Carrot Soup from Graasland and Naan from Vegan Eats World

Can you believe tomorrow’s the last day of VeganMoFo already? I didn’t get to write (or read) as many posts as I would’ve liked for various reasons, but I still want to post as much as I can before October’s over! I’d intended to spend my afternoon and evening making all kinds of baked goods to freeze for later: pumpkin bagels, earl grey-scented bread rolls, cranberry muffins, maybe a loaf or two of bread… so many wonderful plans. Sadly, though, my beloved little oven decided to stop working just as I wanted to begin (noooo!), so I’ve been trying to think of other ways to satisfy my need for breads and sweet treats. So far I’ve come up with waffles, pancakes, crepes, flatbreads…
Roasted Carrot Soup

Speaking of flatbreads! Pictured above is some fresh cumin seed naan served with a bowl of curried carrot soup. The naan bread is a recipe from Terry Hope Romero’s new book Vegan Eats World, which I picked up last week when I attended her book launch & cooking demo in Amsterdam! The book is full of inspiring recipes but my boyfriend and I both love naan so this bread was a  great place to start. I’ve made other naan recipes before that were pretty similar to this one, but it worked really well and I’d really like to try some of the variations as well (coriander & garlic naan!). It’s the only thing I’ve made from the book so far but the other recipes sound very promising as well so I can’t wait to try more. We had the chance to try her olive seitan after the cooking demo and I liked that a lot, so I’m planning on making that as soon as possible.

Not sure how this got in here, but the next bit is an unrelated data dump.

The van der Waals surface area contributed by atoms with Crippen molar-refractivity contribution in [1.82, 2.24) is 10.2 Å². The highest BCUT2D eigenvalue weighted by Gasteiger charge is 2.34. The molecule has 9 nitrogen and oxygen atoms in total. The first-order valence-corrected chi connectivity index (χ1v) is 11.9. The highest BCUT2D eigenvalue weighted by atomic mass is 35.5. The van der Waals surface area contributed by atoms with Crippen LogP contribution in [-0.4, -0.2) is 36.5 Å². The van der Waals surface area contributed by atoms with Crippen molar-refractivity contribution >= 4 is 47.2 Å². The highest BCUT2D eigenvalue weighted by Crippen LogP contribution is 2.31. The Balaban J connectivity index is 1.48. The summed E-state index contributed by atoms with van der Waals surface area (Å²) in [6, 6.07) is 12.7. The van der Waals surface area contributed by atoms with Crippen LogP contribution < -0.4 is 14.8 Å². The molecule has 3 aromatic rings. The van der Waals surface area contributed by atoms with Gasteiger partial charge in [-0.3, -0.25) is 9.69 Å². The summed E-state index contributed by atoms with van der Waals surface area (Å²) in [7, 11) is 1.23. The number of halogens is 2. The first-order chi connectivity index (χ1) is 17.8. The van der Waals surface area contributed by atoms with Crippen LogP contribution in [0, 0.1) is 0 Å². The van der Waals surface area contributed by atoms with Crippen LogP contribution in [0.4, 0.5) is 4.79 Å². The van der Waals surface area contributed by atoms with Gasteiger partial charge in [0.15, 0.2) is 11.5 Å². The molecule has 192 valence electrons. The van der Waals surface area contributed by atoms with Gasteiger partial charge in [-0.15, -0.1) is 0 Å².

To go with the bread, I made this roasted carrot soup from Gnoe’s blog Graasland. I love roasted carrots (how I miss my oven already…) but I hadn’t tried them in a soup yet, so this was a lovely recipe to try. I did make the small change of using an Indian curry paste rather than a Thai one, which really changes the whole flavour of the soup, but it went very well with the naan bread! Oh, and I had to estimate the amount of carrots I used as my kitchen scales decided to stop working, too. I need to take better care of my kitchen!

Has anyone else gotten Vegan Eats World yet? Have you tried any recipes? I’d love to hear recommendations! Gnoe also posted pictures of the samples we got to try at the demo – olive chickpea seitan with lemony cashew sauce and banana chocolate cheesecake with a speculoos biscuit crust. Amazing.